Inspiring Young Readers

posted on 08 May 2022

Off to the North Pole by Anon

This odd – and I think quite rare – children’s book has no acknowledged author but has quite a lot of information on the title page. So what do I know for certain?

Well, this is published by Valentine & Son Ltd, based in London, Dundee and Montreal and this is one of their ‘book toys’ which comes in the ‘rocker series’. This particular one caries the serial number 0231. But sadly, it’s not dated but my instinct tells me that the language and illustrative style puts it pre-First World War (but that’s just a guess).

I can find out very little about this series. I know that Valentine & Son were more famous for their postcard printing than for books and I also know that the tiny number in this series available on the second hand market are very expensive and mostly in the USA. I can find no other example of this specific title.

I did find one other website – - featuring examples of three or four other examples of Valentine’s book toys and, if you’re interested to see them you can click on this link and it will take you directly to their site. 

Off to the North Pole achieves its rocker format by shaped, thick card covers cut into the shape of a sailing boat in which two young boys in sailor suits grin and wave rather manically and, to be honest, unnervingly – their blue eyes lidless and unblinking and their teeth like something from a third rate toothpaste advert.

The story actually features three ‘’cheery little fellows’ called Billy, Bunty and Bobbie who, with the help of their adult sailor friend, Davy. After a short period of tuition from Davy, the boys decide they will celebrate Bunty’s birthday by setting off on their own for the North Pole.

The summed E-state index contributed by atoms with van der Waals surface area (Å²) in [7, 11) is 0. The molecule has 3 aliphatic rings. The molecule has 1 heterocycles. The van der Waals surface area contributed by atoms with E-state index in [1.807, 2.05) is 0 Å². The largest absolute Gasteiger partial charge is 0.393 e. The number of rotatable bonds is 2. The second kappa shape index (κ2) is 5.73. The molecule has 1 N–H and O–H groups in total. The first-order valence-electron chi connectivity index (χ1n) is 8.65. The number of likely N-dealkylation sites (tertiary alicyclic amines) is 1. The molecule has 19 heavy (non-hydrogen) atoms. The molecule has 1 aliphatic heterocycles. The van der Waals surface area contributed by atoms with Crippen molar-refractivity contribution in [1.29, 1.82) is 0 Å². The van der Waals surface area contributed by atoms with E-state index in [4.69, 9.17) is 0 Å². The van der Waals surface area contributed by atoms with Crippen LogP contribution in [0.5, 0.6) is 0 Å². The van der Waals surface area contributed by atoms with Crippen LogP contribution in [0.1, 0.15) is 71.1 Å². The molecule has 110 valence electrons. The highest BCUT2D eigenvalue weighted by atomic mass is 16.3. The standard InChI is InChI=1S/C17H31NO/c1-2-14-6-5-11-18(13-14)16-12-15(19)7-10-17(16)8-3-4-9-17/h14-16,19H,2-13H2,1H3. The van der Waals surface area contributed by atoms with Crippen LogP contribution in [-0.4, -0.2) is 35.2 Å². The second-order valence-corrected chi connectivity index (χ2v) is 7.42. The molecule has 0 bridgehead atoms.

Oddly enough, Davy seems happy enough to wave them off with their parcels of food and inappropriate clothing but, we discover, the cunning old sailor is in fact following them from a short distance in his spare boat. The three boys feel very grown up until seasickness and a storm start to put everything in jeopardy – which is when Davy steps in and sees them back home safely.

Billy’s mother and father seem pretty blithely unconcerned about the safety of their child and are quite happy to know they are being looked after by old Davy – an approach to child safety and welfare that’s unimaginable today.

The story has all the hallmarks of being made up by someone as they went along (possibly someone of the Valentine & Son staff? ) and the internal illustrations are crude – which might account for why no-one is credited with them. All of the interest lies in the fact that it’s a hybrid of a book and a toy but it’s hard to imagine that it satisfied on either front once the initial impact has passed.

I can easily see that the chance of very many of these books surviving the ravages of the child’s toy box are pretty slim and that might well account for their rarity. It’s nice to have a copy as an example but it’s more an historical curiosity that a desirable piece of children’s literature.

Try finding another copy……


Terry Potter

May 2022